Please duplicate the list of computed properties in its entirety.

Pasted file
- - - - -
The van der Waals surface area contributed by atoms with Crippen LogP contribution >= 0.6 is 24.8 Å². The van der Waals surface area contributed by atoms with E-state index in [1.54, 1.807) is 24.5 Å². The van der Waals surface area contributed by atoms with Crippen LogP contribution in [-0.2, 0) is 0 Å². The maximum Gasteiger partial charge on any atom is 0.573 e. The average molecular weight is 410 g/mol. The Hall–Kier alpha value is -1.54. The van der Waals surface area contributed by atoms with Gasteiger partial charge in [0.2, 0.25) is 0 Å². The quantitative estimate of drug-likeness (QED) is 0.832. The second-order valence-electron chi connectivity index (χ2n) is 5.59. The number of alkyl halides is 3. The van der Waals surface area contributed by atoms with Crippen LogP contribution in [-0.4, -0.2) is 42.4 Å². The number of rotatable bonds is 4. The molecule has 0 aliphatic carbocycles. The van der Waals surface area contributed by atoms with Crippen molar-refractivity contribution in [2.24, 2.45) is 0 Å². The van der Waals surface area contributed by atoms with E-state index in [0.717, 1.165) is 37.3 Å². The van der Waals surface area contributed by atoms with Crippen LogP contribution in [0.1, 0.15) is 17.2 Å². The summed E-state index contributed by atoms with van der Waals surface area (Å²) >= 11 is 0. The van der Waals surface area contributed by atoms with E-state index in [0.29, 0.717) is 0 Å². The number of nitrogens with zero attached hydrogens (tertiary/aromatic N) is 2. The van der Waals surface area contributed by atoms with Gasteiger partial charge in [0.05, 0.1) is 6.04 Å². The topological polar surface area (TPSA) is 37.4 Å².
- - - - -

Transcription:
The van der Waals surface area contributed by atoms with Crippen LogP contribution >= 0.6 is 24.8 Å². The van der Waals surface area contributed by atoms with E-state index in [1.54, 1.807) is 24.5 Å². The van der Waals surface area contributed by atoms with Crippen LogP contribution in [-0.2, 0) is 0 Å². The maximum Gasteiger partial charge on any atom is 0.573 e. The average molecular weight is 410 g/mol. The Hall–Kier alpha value is -1.54. The van der Waals surface area contributed by atoms with Gasteiger partial charge in [0.2, 0.25) is 0 Å². The quantitative estimate of drug-likeness (QED) is 0.832. The second-order valence-electron chi connectivity index (χ2n) is 5.59. The number of alkyl halides is 3. The van der Waals surface area contributed by atoms with Crippen LogP contribution in [-0.4, -0.2) is 42.4 Å². The number of rotatable bonds is 4. The molecule has 0 aliphatic carbocycles. The van der Waals surface area contributed by atoms with Crippen molar-refractivity contribution in [2.24, 2.45) is 0 Å². The van der Waals surface area contributed by atoms with E-state index in [0.717, 1.165) is 37.3 Å². The van der Waals surface area contributed by atoms with Crippen LogP contribution in [0.1, 0.15) is 17.2 Å². The summed E-state index contributed by atoms with van der Waals surface area (Å²) >= 11 is 0. The van der Waals surface area contributed by atoms with E-state index in [0.29, 0.717) is 0 Å². The number of nitrogens with zero attached hydrogens (tertiary/aromatic N) is 2. The van der Waals surface area contributed by atoms with Gasteiger partial charge in [0.05, 0.1) is 6.04 Å². The topological polar surface area (TPSA) is 37.4 Å².